Subject-to gone bad...Bronchick?? - Posted by Tim Jensen

Posted by Tim Jensen on January 18, 2001 at 20:39:11:


When I took the place over from the original seller the place was 3 months behind. So, the seller was going to lose the house anyways. However that is not the point.

I just want to get the problem resolved so that things will be smoothed over. I made a mistake and want to try and get it resolved ASAP!

Subject-to gone bad…Bronchick?? - Posted by Tim Jensen

Posted by Tim Jensen on January 17, 2001 at 15:08:52:


I did a deal where I took deed subject-to then sold the place to a tenant subject-to. I actually gave tenant the deed. I did this in a corporate name.

The tenant has not paid. for 5-6 months. The old owner called me and wants to know whats up. I spoke to my buyer about 2 months ago and suggested that I give her her money back. She told me that she would be talking to her attorney about it. I called him and left a message. He did not return my call.

I am wondering if the mortgage company foreclosues, does the mortgage company have any recourse against my corporation. or me?



Re: Subject-to gone bad…Bronchick?? - Posted by Ed Copp (OH)

Posted by Ed Copp (OH) on January 17, 2001 at 18:46:43:


It depends on the wording on the deed (when your corp took deed, subjedt to) whether or not you are obligated to the note. Most likely you are not.

I hate to admit it but something similar happened to me a number of years ago. I took title subject to, (but did not “agree to pay”) the note. “Agree to pay” is key wording. The bank took the deal to sheriffs sale. I was listed as a person “who may have an interest”. I did have some interest. I had gotten $4,000 down payment and had sold the house on a land contract. Total sale price was less than $20,000. This means that the new buyer had more than 20% equity, and therefore the matter had to go to forclosure (under Ohio law). At any rate I did not have to pay anything, and I did not have to give any of the down payment back either. I must admit that I did not make any new friends either.

Jim suggests a lot of ways to do a cleaner deal in his post. The only thing that I do not agree with is “forcefully” attempting to get the deed back. That, in my town will probably get you shot, or at least shot at (I am difficult to hit when all you can see is my heels).

If I were a local judge I would take a strong look at piercing your corporate veil. I would have to ask if the corporation was just a tool to skirt the resopnsibily to the lender. But then again if the matter does not go before a judge this will not be an issue. I would do my very best to see that this issue got resolved without involving the court system. It is just too easy to be “the bad guy” especially if you are incorporated.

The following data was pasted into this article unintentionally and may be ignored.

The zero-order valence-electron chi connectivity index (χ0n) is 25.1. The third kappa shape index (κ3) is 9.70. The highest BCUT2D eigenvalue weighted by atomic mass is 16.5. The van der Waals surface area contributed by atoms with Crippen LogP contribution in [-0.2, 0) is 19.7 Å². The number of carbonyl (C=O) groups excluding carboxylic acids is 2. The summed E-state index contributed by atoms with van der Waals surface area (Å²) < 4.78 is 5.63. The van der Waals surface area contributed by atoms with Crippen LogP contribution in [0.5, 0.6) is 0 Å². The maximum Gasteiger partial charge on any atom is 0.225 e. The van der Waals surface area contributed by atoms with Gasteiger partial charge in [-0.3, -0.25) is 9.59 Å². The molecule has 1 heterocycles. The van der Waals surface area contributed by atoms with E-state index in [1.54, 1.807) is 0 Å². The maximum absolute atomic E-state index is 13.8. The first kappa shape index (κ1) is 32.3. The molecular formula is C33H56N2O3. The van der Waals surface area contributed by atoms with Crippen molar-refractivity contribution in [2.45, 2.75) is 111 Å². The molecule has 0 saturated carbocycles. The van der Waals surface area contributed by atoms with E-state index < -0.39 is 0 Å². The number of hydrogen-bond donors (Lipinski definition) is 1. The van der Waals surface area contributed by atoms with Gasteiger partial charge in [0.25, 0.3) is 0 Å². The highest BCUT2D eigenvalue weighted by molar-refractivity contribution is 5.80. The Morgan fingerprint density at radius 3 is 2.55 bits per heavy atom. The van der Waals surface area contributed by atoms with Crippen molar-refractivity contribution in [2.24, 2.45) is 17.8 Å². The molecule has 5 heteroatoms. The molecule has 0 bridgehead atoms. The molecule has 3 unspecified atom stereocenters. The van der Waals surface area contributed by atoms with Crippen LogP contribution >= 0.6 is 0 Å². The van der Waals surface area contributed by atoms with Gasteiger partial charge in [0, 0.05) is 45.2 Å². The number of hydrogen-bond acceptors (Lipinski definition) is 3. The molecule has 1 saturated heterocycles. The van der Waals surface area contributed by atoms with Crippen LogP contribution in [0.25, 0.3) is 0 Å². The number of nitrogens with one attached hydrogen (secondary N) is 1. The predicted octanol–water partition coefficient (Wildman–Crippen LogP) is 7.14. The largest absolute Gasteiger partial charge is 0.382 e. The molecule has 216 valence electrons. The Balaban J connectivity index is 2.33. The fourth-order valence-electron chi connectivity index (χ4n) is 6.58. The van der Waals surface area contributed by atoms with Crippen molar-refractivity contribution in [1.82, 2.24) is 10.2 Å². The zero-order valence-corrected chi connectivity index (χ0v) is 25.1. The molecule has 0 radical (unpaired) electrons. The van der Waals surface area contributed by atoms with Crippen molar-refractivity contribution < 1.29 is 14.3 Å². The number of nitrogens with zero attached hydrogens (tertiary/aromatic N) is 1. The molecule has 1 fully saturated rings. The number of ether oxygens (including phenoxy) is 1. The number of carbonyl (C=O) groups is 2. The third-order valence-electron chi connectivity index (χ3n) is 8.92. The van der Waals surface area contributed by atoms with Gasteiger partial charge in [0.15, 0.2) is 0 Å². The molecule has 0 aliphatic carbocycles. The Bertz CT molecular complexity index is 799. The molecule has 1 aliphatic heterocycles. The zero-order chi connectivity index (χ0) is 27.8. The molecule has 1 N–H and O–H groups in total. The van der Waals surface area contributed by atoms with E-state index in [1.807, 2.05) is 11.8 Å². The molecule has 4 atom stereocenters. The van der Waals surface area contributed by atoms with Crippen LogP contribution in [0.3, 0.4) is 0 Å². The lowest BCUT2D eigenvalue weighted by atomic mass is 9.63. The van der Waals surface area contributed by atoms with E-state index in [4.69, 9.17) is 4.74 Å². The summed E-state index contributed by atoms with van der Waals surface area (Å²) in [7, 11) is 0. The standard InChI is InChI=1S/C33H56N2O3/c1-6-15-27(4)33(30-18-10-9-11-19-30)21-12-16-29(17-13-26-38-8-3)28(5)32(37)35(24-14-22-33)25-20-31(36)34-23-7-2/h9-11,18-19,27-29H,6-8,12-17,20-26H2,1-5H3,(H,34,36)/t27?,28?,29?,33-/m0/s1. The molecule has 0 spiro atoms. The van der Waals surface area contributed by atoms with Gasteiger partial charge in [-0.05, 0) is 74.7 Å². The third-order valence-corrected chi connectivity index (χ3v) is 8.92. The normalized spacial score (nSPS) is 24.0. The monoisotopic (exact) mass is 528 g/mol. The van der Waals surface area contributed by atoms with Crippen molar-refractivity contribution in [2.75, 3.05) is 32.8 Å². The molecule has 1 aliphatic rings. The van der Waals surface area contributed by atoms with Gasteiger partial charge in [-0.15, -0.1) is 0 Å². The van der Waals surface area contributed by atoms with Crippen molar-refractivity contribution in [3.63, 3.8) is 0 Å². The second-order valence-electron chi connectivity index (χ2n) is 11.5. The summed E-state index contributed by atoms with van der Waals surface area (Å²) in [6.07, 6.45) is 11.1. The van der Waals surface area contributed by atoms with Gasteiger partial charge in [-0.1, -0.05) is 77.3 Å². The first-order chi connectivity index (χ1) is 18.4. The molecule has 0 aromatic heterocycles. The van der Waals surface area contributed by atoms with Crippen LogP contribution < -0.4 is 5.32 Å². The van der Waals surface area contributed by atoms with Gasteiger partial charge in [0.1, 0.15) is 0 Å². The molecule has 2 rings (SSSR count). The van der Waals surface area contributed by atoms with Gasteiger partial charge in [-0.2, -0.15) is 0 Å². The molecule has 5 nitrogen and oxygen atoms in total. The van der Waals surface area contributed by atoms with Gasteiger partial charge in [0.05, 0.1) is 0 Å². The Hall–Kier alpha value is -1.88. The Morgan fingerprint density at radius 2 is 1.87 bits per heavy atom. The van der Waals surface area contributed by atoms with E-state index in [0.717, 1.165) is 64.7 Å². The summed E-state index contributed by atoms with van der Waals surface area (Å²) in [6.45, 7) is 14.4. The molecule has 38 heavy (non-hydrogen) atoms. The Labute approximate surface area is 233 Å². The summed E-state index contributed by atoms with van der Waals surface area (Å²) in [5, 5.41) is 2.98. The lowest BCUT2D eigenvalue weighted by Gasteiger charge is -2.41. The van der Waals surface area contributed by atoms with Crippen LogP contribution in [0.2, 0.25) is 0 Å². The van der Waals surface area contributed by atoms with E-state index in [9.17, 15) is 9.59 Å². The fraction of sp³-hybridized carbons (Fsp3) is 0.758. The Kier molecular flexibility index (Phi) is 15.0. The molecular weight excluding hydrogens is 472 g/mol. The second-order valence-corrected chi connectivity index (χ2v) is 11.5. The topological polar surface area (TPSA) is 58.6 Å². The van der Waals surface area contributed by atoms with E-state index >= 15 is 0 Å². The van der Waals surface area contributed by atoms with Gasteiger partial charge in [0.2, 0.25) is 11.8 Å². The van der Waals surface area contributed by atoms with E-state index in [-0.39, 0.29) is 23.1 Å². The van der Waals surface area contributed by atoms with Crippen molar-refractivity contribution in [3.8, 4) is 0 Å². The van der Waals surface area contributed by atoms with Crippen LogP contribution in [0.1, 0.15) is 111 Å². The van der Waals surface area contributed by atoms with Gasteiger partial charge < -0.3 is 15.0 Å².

There is a lot to be learned here, thanks for the added lesson.; and better luck next time.

Re: Subject-to gone bad…Bronchick?? - Posted by JPiper

Posted by JPiper on January 17, 2001 at 17:37:24:


Hate to jump on a guy when he’s down, but in your case I’m going to make an exception! I don’t know why you didn’t call that retired federal judge that you know. You know the one…the one who told you that incorporating wouldn’t make a difference, and that you should rely on your insurance?

Anyway, now that I got THAT out of my system, I think JB is essentially right. The lender has no recourse against your corporation. But then again, the seller may have. Then again, he may not sue you once he finds out that your corporation doesn’t have much, and how difficult it is to pierce that corporate veil. (OK, I couldn’t resist it one more time).

But dam it Tim, why on earth did you do your deal this way? You could have sold with a contract for deed so that you could keep those payments up and kick the guy out when he didn’t pay. Or, you could have given the deed as you did, but retaining an interest in the property in the form of a second mortgage, which would now allow you to step in, bring the first current, and foreclose against your buyer.

All of this would have been less stressful for both you and the original seller, less expensive that the cost to defend yourself in a potential lawsuit, and certainly would have helped the seller to keep his credit from being trashed.